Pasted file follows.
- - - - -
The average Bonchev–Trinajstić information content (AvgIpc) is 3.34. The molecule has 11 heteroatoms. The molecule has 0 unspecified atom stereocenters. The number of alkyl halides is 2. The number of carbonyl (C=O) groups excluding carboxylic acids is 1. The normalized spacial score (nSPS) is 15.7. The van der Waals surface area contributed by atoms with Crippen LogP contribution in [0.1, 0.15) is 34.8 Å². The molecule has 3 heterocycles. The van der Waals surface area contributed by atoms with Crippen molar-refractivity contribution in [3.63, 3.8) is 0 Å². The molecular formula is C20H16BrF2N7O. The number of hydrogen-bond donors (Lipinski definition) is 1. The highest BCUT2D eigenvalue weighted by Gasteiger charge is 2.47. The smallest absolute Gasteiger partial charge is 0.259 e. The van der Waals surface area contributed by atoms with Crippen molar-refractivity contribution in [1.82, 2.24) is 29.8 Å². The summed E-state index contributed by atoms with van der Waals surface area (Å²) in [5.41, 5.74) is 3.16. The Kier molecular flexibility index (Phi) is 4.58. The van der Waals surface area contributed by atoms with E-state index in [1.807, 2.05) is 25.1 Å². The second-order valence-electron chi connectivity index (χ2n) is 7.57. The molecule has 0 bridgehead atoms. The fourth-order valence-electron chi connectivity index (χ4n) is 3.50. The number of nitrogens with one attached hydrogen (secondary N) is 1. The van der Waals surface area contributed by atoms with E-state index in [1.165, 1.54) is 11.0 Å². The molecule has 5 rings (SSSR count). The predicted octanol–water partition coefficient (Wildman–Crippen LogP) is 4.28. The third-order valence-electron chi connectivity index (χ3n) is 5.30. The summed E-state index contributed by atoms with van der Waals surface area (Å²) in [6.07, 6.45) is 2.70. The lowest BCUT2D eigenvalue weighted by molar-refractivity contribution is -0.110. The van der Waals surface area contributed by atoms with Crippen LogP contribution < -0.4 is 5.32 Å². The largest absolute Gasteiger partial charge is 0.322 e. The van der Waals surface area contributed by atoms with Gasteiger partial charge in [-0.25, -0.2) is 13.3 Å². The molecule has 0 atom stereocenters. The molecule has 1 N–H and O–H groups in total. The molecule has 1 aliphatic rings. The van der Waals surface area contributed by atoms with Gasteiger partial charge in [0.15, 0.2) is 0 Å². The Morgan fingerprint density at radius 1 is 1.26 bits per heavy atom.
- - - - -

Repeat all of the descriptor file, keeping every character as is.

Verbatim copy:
The average Bonchev–Trinajstić information content (AvgIpc) is 3.34. The molecule has 11 heteroatoms. The molecule has 0 unspecified atom stereocenters. The number of alkyl halides is 2. The number of carbonyl (C=O) groups excluding carboxylic acids is 1. The normalized spacial score (nSPS) is 15.7. The van der Waals surface area contributed by atoms with Crippen LogP contribution in [0.1, 0.15) is 34.8 Å². The molecule has 3 heterocycles. The van der Waals surface area contributed by atoms with Crippen molar-refractivity contribution in [3.63, 3.8) is 0 Å². The molecular formula is C20H16BrF2N7O. The number of hydrogen-bond donors (Lipinski definition) is 1. The highest BCUT2D eigenvalue weighted by Gasteiger charge is 2.47. The smallest absolute Gasteiger partial charge is 0.259 e. The van der Waals surface area contributed by atoms with Crippen molar-refractivity contribution in [1.82, 2.24) is 29.8 Å². The summed E-state index contributed by atoms with van der Waals surface area (Å²) in [5.41, 5.74) is 3.16. The Kier molecular flexibility index (Phi) is 4.58. The van der Waals surface area contributed by atoms with E-state index in [1.807, 2.05) is 25.1 Å². The second-order valence-electron chi connectivity index (χ2n) is 7.57. The molecule has 0 bridgehead atoms. The fourth-order valence-electron chi connectivity index (χ4n) is 3.50. The number of nitrogens with one attached hydrogen (secondary N) is 1. The van der Waals surface area contributed by atoms with E-state index in [1.165, 1.54) is 11.0 Å². The molecule has 5 rings (SSSR count). The predicted octanol–water partition coefficient (Wildman–Crippen LogP) is 4.28. The third-order valence-electron chi connectivity index (χ3n) is 5.30. The summed E-state index contributed by atoms with van der Waals surface area (Å²) in [6.07, 6.45) is 2.70. The lowest BCUT2D eigenvalue weighted by molar-refractivity contribution is -0.110. The van der Waals surface area contributed by atoms with Crippen LogP contribution < -0.4 is 5.32 Å². The largest absolute Gasteiger partial charge is 0.322 e. The van der Waals surface area contributed by atoms with Gasteiger partial charge in [-0.25, -0.2) is 13.3 Å². The molecule has 0 atom stereocenters. The molecule has 1 N–H and O–H groups in total. The molecule has 1 aliphatic rings. The van der Waals surface area contributed by atoms with Gasteiger partial charge in [0.15, 0.2) is 0 Å². The Morgan fingerprint density at radius 1 is 1.26 bits per heavy atom.